Yellowstone June 2013 Trip, Last Installment

This entry is for June 15 & 16, 2013.

Day 9 was my last full day in the Park.

I had heard that the Blacktail Plateau Rd had opened the day before, so that was among the first things on my agenda for this day.

So, I headed north from the Norris CG.  It was quite cold on this morning, with freezing fog.  I stopped near the Indian Creek CG for some photos of the fog on Obsidian Creek (still no griz triplet family, by the way).

fog tinted by the rising sun over Obsidian Creek - Yellowstone National Park

morning fog along Obsidian Creek - Yellowstone National Park

By the time I got to the Mammoth Upper Terrace drive, I was predicting a day of extreme temperature shift.  It was a chilly 21 degrees Fahrenheit, but the sun was rapidly burning off the fog.

A female mountain bluebird was puffed up in the cold, but soaking up the morning rays.

female mountain bluebird perched at the apex of a juniper tree

I took two trips through Blacktail Plateau Drive.  On the first, I saw a nursery herd of cow elk with lots of calves.  The were quite skittish.

I also saw my first ruffed grouse of the year.  I’ve been hearing their deep, subterranean sounding, rumbling drumming (reminiscent of a Harley being fired up underground) everywhere I go, but had not been able to lay eyes on any this year until this.

ruffed grouse

Townsend’s Daisies were blooming throughout the plateau, sometimes amidst cushion phlox.

Townsend's daisies growing amidst cushion phlox

On the Elk Creek side of the plateau, I saw a small bull moose (perhaps the same one as seen at Petrified Tree several days before – it’s the same area and it looked about the same) and a black bear.

On my second trip through, a badger cross the road in front of the car that was ahead of me on the road.  That visitor and I both followed the badger on foot, about 300 yards away from the road, to its den.  We both approached the den very slowly, stopping every few feet.  I stopped 25 yards or more shy of the den.  The same can’t be said of the other photographer.   He got down on the ground and slid closer and closer.  His proximity was such that the badger kept a close eye on him, but it didn’t hole up – at least not until another photographer joined me where I stood and the closest photographer stood up to move away.  In any event, we enjoyed a good long visit with it.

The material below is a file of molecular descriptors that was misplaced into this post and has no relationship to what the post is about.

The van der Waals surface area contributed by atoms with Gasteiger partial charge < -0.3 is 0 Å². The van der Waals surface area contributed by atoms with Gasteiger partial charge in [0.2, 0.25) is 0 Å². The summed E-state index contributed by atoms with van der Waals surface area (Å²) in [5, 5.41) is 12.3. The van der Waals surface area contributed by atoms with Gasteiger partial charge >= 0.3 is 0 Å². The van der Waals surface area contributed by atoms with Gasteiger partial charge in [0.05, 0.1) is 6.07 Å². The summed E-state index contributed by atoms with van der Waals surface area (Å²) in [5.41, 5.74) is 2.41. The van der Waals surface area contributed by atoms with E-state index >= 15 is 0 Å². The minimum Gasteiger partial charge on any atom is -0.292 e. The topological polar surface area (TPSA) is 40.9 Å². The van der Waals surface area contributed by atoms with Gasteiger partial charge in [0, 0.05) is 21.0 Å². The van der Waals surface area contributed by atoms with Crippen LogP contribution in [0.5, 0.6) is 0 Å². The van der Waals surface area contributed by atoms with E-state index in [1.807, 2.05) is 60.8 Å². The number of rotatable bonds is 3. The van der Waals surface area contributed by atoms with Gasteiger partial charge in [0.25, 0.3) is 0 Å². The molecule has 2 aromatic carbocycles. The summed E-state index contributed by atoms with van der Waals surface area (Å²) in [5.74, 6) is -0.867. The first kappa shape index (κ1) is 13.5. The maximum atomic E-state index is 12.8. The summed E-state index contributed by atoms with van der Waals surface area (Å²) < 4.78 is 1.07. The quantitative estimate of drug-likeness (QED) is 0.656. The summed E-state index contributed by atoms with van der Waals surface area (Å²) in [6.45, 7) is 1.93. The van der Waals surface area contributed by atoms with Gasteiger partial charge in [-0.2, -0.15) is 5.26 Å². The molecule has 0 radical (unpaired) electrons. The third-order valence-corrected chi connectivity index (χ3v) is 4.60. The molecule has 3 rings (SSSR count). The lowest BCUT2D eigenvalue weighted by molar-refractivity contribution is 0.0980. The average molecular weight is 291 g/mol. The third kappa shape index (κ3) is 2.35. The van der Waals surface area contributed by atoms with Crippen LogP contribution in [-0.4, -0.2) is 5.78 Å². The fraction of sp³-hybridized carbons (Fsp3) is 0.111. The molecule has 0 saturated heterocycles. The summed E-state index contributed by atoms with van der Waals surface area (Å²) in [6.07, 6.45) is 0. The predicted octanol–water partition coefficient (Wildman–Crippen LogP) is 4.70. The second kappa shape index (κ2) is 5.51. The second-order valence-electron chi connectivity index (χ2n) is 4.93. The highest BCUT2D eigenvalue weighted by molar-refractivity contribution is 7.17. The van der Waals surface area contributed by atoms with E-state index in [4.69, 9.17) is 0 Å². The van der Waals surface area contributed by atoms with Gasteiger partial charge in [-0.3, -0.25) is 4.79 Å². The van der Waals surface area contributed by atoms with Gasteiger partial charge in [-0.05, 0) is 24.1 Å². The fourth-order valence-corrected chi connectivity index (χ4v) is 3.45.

badger at sett

badger at sett

The next badger I saw on that day, just a short time later at the Antelope Aspen grove area, had a den only about 10 yards away from the main road, but seemed pretty relaxed despite its proximity to the road, traffic, and lots of onlookers and photographers, napping atop the den mound, grooming, etc.

badger laying on sett mound

badger sitting atop sett mound with head turned to its right

Next on the agenda was a return visit to Trout Lake for another try for the trout lake otters.  This time, I set myself a limit of three hours to be spent there.

Upon arrival, I was greeted by a guardian on the cut log bridge over the outlet of the lake – a bull snake.

bull snake on a trail bridge

On this visit, I spent more time at the shady outlet end of the lake, enjoying the abundant wildflowers, such as this sugar bowl, while waiting for an otter appearance.

sugar bowl wild flower

After a couple hours of waiting, with no otters, I moved to the inlet end of the lake.  Whereas a week previously there had been trout visible in the lake, but none in the inlet, on this occasion there were dozens in the inlet.  So, I found myself photographing fish again.  If anyone had told me that I’d spend more time photographing fish than bears on this trip, I would have scoffed.  Now I’m thinking that photographing fish is so much fun that I need an underwater camera.